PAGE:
Report Says New Solar and Wind Projects Will Be Cheaper Than Coal

FIT

Nearly two-thirds of wind and solar projects built around the world in 2020 will be able to generate cheaper electricity than even the most competitive fossil fuel option according to a report from the International Renewable Energy Agency (Irena).

The report found that 62% of total renewable power generation added last year could undercut the cost of up to 800 gigawatts (GW) worth of coal plants due to the falling costs of new windfarms and solar panels. This would be almost enough to supply the UK’s electricity needs 10 times over.

According to the report, solar power costs fell by 16% last year, while the cost of onshore wind dropped 13% and offshore wind by 9%.

Amazingly, In less than 10 years, the cost of large-scale solar power has dropped by almost 85% while the cost of onshore wind has fallen by almost 56% and offshore wind has declined by almost 48%.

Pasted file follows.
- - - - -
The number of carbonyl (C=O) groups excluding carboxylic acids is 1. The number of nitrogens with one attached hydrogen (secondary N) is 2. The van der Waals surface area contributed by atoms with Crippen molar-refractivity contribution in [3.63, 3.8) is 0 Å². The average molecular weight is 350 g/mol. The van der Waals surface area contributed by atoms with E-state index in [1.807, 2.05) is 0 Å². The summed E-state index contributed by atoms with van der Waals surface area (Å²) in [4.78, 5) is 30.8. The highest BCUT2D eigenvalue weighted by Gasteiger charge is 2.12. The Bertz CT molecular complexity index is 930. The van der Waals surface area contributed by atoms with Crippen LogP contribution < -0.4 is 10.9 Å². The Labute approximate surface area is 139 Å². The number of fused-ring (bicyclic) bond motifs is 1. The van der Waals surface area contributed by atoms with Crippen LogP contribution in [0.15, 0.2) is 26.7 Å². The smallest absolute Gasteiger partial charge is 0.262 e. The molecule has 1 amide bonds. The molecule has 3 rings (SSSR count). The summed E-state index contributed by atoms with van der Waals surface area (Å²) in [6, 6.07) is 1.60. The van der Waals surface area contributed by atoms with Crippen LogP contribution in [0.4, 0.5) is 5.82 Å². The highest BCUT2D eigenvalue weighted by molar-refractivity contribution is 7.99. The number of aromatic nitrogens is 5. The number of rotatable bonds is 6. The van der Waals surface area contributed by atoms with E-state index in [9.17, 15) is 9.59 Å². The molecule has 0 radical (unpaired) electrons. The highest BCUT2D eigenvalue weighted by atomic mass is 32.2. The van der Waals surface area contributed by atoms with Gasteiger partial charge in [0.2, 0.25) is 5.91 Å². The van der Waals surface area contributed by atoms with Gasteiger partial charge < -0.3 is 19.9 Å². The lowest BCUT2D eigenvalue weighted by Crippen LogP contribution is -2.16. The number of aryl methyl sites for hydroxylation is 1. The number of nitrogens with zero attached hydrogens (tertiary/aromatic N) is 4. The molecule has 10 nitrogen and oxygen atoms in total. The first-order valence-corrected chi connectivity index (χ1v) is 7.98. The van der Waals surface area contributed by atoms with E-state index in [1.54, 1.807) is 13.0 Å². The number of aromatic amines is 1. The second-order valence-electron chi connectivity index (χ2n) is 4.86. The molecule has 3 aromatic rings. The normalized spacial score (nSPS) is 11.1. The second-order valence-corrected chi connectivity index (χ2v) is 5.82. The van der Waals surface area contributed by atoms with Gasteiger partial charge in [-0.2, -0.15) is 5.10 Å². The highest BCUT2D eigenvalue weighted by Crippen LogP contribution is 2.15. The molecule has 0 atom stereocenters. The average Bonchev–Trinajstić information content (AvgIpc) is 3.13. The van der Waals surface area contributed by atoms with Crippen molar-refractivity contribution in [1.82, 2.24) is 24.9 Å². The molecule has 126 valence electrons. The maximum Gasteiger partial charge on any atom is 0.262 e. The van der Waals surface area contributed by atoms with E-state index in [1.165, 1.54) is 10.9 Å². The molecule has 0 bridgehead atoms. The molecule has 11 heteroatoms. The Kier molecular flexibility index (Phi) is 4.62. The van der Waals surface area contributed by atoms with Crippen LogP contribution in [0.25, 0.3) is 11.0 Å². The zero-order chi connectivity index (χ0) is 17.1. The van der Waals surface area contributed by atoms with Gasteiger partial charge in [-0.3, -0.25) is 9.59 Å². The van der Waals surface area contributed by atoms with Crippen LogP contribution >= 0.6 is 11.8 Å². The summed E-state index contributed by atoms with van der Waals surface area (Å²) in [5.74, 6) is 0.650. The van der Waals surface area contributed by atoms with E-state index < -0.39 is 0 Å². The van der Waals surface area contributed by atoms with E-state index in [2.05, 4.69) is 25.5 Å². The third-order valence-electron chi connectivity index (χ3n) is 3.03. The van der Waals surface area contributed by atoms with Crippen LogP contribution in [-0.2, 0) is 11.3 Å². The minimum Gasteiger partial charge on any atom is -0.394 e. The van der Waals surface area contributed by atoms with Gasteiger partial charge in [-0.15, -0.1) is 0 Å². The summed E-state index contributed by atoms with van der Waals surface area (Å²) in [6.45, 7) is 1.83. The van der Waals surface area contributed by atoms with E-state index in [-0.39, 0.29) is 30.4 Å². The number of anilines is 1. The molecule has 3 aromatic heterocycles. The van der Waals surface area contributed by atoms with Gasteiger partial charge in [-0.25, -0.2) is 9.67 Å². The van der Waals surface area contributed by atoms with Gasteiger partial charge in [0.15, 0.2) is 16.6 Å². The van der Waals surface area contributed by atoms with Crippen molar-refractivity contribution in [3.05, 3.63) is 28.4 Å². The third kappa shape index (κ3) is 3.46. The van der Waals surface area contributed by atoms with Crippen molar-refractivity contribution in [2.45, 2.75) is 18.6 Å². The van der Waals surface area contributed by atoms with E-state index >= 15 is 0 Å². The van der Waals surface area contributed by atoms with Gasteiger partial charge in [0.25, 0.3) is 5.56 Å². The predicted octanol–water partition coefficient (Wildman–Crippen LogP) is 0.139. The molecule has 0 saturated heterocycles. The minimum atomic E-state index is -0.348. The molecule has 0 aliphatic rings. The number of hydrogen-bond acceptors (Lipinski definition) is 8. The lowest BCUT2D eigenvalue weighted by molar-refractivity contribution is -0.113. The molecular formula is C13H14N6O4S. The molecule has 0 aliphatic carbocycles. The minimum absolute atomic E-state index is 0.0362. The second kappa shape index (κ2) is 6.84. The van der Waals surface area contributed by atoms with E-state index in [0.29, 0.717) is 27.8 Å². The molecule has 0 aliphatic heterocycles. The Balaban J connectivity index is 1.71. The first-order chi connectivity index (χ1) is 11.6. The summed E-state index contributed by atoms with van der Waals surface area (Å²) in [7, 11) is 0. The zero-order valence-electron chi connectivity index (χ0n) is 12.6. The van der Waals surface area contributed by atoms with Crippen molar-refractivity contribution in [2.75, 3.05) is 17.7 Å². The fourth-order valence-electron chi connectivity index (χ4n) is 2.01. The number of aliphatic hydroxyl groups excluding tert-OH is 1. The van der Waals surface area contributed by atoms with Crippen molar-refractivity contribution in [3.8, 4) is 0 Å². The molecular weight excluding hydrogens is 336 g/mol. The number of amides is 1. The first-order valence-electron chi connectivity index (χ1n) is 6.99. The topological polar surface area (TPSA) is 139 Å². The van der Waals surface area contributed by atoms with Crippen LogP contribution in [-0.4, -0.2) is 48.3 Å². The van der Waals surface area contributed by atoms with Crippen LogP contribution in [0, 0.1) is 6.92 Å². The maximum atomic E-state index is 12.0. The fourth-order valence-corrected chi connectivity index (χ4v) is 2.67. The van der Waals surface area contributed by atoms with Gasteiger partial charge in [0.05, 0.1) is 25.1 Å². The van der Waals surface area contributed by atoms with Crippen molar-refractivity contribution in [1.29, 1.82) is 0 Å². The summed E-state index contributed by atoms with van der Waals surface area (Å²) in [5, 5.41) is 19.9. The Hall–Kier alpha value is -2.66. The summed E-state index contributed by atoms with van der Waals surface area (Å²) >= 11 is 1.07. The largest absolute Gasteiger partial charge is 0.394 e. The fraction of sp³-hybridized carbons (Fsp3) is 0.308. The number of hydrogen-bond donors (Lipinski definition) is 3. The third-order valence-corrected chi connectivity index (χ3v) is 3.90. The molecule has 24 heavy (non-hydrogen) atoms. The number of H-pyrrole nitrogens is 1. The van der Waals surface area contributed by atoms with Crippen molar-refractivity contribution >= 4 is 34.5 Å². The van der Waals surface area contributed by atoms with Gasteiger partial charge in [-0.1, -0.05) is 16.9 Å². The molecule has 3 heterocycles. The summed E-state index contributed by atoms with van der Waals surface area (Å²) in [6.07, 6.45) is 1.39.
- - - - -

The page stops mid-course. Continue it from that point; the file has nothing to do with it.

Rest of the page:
Francesco La Camera, Irena’s director general, said that the research done by the agency had proved the world was “far beyond the tipping point of coal”.

He said:

“Today renewables are the cheapest source of power. Renewables present countries tied to coal with an economically attractive phase-out agenda that ensures they meet growing energy demand, while saving costs, adding jobs, boosting growth and meeting climate ambition.”